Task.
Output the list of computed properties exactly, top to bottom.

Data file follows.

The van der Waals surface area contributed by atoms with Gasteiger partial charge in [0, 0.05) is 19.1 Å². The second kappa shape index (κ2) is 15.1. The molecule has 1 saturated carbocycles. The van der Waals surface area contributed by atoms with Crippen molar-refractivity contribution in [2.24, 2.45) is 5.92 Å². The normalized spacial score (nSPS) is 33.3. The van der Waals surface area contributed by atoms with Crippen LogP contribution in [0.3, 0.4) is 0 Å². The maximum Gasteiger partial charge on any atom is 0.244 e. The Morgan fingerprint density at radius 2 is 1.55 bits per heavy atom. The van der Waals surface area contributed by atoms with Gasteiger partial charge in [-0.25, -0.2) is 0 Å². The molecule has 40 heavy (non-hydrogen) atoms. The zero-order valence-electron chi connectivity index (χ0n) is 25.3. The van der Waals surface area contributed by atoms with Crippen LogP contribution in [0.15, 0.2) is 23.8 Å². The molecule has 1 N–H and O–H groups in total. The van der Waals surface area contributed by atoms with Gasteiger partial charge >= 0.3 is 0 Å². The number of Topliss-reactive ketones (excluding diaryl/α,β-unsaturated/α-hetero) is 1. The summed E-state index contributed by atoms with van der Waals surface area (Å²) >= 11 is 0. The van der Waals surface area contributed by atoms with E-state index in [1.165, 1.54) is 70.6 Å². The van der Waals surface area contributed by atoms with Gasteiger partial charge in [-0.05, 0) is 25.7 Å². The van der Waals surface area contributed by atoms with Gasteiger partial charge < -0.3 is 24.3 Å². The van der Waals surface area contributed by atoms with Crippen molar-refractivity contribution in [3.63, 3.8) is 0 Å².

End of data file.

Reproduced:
The van der Waals surface area contributed by atoms with Gasteiger partial charge in [0, 0.05) is 19.1 Å². The second kappa shape index (κ2) is 15.1. The molecule has 1 saturated carbocycles. The van der Waals surface area contributed by atoms with Crippen molar-refractivity contribution in [2.24, 2.45) is 5.92 Å². The normalized spacial score (nSPS) is 33.3. The van der Waals surface area contributed by atoms with Crippen LogP contribution in [0.3, 0.4) is 0 Å². The maximum Gasteiger partial charge on any atom is 0.244 e. The Morgan fingerprint density at radius 2 is 1.55 bits per heavy atom. The van der Waals surface area contributed by atoms with Gasteiger partial charge in [-0.25, -0.2) is 0 Å². The molecule has 40 heavy (non-hydrogen) atoms. The zero-order valence-electron chi connectivity index (χ0n) is 25.3. The van der Waals surface area contributed by atoms with Crippen LogP contribution in [0.15, 0.2) is 23.8 Å². The molecule has 1 N–H and O–H groups in total. The van der Waals surface area contributed by atoms with Gasteiger partial charge >= 0.3 is 0 Å². The number of Topliss-reactive ketones (excluding diaryl/α,β-unsaturated/α-hetero) is 1. The summed E-state index contributed by atoms with van der Waals surface area (Å²) >= 11 is 0. The van der Waals surface area contributed by atoms with E-state index in [1.165, 1.54) is 70.6 Å². The van der Waals surface area contributed by atoms with Gasteiger partial charge in [-0.05, 0) is 25.7 Å². The van der Waals surface area contributed by atoms with Gasteiger partial charge < -0.3 is 24.3 Å². The van der Waals surface area contributed by atoms with Crippen molar-refractivity contribution in [3.63, 3.8) is 0 Å².